Hence her cautious reply, which was keyed to my happiness, as opposed to our happiness. Happiness for me. She added that, in all honesty, it was not possible to gain a good impression of someone on the basis of an afternoon and an evening and that, in the end, it was, above all, difficult to accept that Jennifer was no longer there.  That was the undertone of her reply. That her daughter-in-law had been ‘replaced’.

That is also the first reaction within our own circle of acquaintances, as I’ve been noticing in the last few weeks. Friends and acquaintances still see you as the man without the woman: Tim without Jennifer, the single man with two children, the family without a mother. In our blind but loving haste, we have perhaps failed to take that into consideration.

Where Jennifer’s parents are concerned, I have been very cautious. While we were in the States, I mentioned the woman and her two children we had visited in France and last night seemed like a good opportunity to give Jenn’s mother some more information. So, I told her how the mother and her children arrived in Holland and how well the children get along with each other. Also, I explained that she and I are more than friends and that we have actually developed a relationship.

No names, no details, no rejoicing. What was important was the fact of it and that is what I wanted to share with Jenn’s mother. Happily, her response was favorable. She said immediately that that was what Jennifer would have wished and she stressed how important it was for me to have a partner again, someone I can talk to. That did me a world of good. At the same time, I was aware of the pain this new reality might cause, so I did not go into detail about the intensity of the new relationship.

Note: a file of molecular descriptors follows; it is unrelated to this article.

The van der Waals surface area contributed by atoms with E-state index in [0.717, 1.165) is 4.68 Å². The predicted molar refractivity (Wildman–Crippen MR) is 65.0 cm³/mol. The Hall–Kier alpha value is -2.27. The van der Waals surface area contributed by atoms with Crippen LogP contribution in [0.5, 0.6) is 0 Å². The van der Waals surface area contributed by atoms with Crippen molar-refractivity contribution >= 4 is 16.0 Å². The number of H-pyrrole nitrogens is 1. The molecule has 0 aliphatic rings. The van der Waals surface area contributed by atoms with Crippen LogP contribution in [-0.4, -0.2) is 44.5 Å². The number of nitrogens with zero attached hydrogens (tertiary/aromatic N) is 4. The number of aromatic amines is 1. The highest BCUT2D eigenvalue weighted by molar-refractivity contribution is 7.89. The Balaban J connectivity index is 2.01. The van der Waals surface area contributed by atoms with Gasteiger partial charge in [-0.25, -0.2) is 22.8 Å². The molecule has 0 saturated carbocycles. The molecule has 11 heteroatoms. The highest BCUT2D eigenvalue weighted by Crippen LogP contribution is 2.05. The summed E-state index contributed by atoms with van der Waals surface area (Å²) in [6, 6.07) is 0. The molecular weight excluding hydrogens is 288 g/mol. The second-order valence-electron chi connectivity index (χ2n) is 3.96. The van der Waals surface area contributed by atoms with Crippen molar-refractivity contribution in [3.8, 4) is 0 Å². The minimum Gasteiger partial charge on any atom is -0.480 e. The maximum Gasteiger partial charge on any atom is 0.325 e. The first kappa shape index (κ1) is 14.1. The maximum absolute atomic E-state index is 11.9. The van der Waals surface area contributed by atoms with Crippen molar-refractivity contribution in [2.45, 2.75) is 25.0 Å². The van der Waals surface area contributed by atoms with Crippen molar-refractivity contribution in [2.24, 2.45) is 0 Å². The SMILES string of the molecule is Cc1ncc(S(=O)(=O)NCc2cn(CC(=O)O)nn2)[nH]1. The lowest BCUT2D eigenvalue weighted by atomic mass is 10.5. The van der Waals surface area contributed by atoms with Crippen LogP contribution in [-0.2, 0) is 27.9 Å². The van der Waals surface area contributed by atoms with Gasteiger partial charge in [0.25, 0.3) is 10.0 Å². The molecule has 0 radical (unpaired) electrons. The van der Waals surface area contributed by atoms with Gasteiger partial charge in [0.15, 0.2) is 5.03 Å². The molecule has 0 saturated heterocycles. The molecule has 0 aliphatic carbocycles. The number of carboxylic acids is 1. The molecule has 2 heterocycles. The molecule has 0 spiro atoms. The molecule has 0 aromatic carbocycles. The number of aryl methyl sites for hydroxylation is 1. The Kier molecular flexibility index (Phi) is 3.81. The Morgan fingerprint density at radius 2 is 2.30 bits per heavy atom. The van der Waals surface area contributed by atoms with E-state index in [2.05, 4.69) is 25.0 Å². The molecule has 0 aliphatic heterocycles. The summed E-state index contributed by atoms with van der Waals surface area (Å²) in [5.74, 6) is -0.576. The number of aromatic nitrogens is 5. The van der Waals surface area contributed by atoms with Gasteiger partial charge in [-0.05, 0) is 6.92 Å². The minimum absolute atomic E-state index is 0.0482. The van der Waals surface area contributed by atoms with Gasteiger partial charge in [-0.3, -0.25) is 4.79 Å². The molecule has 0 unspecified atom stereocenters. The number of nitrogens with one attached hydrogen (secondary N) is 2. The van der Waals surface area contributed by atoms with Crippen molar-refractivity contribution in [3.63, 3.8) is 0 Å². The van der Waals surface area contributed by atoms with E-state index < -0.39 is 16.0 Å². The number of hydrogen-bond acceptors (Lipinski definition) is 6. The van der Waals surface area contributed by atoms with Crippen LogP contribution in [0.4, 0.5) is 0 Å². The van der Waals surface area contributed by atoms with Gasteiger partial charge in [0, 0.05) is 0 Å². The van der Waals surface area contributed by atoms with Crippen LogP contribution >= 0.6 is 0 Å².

Our friends and acquaintances would prefer the hour hand to move more slowly, while for us the minute hand can’t go fast enough. Time does not heal all wounds, as we’ve been taught, and that goes equally so for my mother, mother-in-law, friends, acquaintances, colleagues, and others who knew Jennifer. C is not a band-aid that heals the pain and, above all, she is not a replacement. She is my new love. Get used to it, world around us. Take as long as you need.

Is life some kind of contest?

SATURDAY, August 28 – I give in. I can’t go through it all again: grab hold of him, kiss his forehead, and try to talk him into it. Convince him that the pleasure that baseball once gave him will come back, that he’s a good player and that his team needs him. I’m trying to make him realize that he well… what actually?

I give in. He looked at me with that wounded look. I saw the pain in his eyes. I saw his contorted body. I felt the tension in his head, the throbbing of his heart. I heard the desperation in his voice when he asked: ‘Papa, do we really have to go to baseball practice?’